Roger Goodell may have signed a new five-year contract extension to remain NFL commissioner last week, but his new nemesis, Dallas Cowboys owner Jerry Jones, was still trying to delay the finalizing of the pact.
In a story posted Monday morning, Wickersham writes that on Dec. 1, Jones submitted a resolution to have contract talks with Goodell tabled for six months. The proposal was for this week’s league meeting in Irving, Texas.
In Proposed Resolution 2017 G-7, Jones was requesting a “moratorium on any and all actions taken pursuant” to Goodell’s new deal, “specifically, that the Commissioner’s extension is not finalized during such moratorium.”
Taking things one step further, Jones requested that the resolution be voted on by secret ballot, which is usually used only for truly critical league matters.
But before Jones’ proposal could be brought to the table, Atlanta Falcons owner Arthur Blank, chairman of the compensation committee, which decides Goodell’s salary, and Goodell finalized his deal. The pact has a maximum value of $200 million if Goodell reaches all incentives.
Owners overwhelmingly approved the deal last Wednesday; it cannot be undone at this point.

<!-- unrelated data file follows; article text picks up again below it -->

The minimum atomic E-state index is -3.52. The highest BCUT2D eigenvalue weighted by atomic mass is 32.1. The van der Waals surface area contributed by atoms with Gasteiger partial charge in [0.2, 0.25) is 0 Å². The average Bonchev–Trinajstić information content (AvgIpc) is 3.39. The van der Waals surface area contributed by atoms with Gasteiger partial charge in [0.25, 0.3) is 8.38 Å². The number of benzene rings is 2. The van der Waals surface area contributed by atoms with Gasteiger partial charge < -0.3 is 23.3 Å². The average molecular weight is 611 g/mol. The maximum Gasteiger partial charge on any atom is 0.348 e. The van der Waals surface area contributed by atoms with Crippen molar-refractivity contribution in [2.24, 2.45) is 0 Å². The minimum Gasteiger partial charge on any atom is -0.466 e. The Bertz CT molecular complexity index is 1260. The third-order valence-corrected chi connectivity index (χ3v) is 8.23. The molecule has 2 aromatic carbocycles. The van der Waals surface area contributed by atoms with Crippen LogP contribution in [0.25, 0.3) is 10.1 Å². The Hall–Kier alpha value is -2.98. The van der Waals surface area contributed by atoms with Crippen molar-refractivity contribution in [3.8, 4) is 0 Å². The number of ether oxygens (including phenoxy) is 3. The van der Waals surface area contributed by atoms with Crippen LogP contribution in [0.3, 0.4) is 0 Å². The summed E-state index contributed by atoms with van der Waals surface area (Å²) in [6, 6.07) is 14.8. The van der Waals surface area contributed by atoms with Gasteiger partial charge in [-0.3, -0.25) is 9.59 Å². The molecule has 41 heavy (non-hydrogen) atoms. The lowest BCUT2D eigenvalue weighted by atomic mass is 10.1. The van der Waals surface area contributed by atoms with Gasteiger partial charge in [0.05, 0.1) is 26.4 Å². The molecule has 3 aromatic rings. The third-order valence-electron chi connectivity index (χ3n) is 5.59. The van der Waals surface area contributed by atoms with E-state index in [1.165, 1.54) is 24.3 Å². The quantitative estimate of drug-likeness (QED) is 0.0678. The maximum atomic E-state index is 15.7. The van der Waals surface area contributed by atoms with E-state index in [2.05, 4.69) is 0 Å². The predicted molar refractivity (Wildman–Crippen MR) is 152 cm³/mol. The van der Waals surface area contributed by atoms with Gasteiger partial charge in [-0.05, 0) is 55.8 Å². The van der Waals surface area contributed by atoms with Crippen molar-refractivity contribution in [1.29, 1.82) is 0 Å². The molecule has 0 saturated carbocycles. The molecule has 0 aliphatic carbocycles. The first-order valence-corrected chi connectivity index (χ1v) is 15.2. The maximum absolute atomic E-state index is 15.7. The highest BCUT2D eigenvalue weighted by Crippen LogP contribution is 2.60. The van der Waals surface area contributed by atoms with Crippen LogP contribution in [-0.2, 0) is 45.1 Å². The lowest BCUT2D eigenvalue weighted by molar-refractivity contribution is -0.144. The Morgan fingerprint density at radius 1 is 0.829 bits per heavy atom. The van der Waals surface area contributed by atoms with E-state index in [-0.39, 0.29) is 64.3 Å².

In May, all owners – including Jones – voted to begin contract talks on Goodell’s extension, which wasn’t set to expire until 2019. But after Goodell decided in August to suspend the Cowboys’ star running back, Ezekiel Elliott, for six games after he was accused of domestic violence, Jones told the commissioner, “I’m going to come at you with everything I have.” Jones also does not like the way Goodell has handled player protests during the national anthem.
Sources told ESPN’s Wickersham that Blank had told other owners that Jones assured him earlier that if he didn’t have the votes to delay the Goodell contract that he would back down.
But Jones didn’t do that, with his failure to withdraw his moratorium resolution as proof that he didn’t keep his word.
In the end, however, Jones did delay the contract, though not as long as he apparently would have liked. After the vote to proceed with Goodell’s extension in May, it was expected that it would have been completed not long afterward. Instead, it took six months.
Wickersham also wrote that with Goodell’s deal done, ownership and league sources suspect that Jones and other owners will now turn their attention to the league offices, looking for significant staffing changes as well as revisions to how the commissioner handles player discipline.
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